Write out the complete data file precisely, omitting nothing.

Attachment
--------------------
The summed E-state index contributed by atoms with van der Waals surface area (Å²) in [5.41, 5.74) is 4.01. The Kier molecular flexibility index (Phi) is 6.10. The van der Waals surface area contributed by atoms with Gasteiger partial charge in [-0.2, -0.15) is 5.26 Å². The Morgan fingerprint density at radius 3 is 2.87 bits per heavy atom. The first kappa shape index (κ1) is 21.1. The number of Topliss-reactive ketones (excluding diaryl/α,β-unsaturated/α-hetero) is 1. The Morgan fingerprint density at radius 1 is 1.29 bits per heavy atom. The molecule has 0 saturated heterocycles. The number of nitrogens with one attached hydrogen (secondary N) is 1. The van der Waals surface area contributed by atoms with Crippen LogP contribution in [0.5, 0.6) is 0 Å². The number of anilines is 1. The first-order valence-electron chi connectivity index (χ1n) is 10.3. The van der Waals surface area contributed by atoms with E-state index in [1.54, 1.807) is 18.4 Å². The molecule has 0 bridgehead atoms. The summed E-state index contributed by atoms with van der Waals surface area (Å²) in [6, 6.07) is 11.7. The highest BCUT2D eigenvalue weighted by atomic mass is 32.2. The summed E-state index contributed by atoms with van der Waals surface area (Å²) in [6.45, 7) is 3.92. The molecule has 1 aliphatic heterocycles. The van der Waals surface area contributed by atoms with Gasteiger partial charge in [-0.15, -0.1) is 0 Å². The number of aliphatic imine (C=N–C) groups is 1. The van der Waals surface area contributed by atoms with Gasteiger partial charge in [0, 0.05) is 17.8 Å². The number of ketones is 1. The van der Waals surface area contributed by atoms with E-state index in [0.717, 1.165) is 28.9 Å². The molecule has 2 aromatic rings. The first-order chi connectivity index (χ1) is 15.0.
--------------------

The summed E-state index contributed by atoms with van der Waals surface area (Å²) in [5.41, 5.74) is 4.01. The Kier molecular flexibility index (Phi) is 6.10. The van der Waals surface area contributed by atoms with Gasteiger partial charge in [-0.2, -0.15) is 5.26 Å². The Morgan fingerprint density at radius 3 is 2.87 bits per heavy atom. The first kappa shape index (κ1) is 21.1. The number of Topliss-reactive ketones (excluding diaryl/α,β-unsaturated/α-hetero) is 1. The Morgan fingerprint density at radius 1 is 1.29 bits per heavy atom. The molecule has 0 saturated heterocycles. The number of nitrogens with one attached hydrogen (secondary N) is 1. The van der Waals surface area contributed by atoms with Crippen LogP contribution in [0.5, 0.6) is 0 Å². The number of anilines is 1. The first-order valence-electron chi connectivity index (χ1n) is 10.3. The van der Waals surface area contributed by atoms with E-state index in [1.54, 1.807) is 18.4 Å². The molecule has 0 bridgehead atoms. The summed E-state index contributed by atoms with van der Waals surface area (Å²) in [6, 6.07) is 11.7. The highest BCUT2D eigenvalue weighted by atomic mass is 32.2. The summed E-state index contributed by atoms with van der Waals surface area (Å²) in [6.45, 7) is 3.92. The molecule has 1 aliphatic heterocycles. The van der Waals surface area contributed by atoms with Gasteiger partial charge in [-0.15, -0.1) is 0 Å². The number of aliphatic imine (C=N–C) groups is 1. The van der Waals surface area contributed by atoms with Gasteiger partial charge in [0, 0.05) is 17.8 Å². The number of ketones is 1. The van der Waals surface area contributed by atoms with E-state index in [0.717, 1.165) is 28.9 Å². The molecule has 2 aromatic rings. The first-order chi connectivity index (χ1) is 15.0.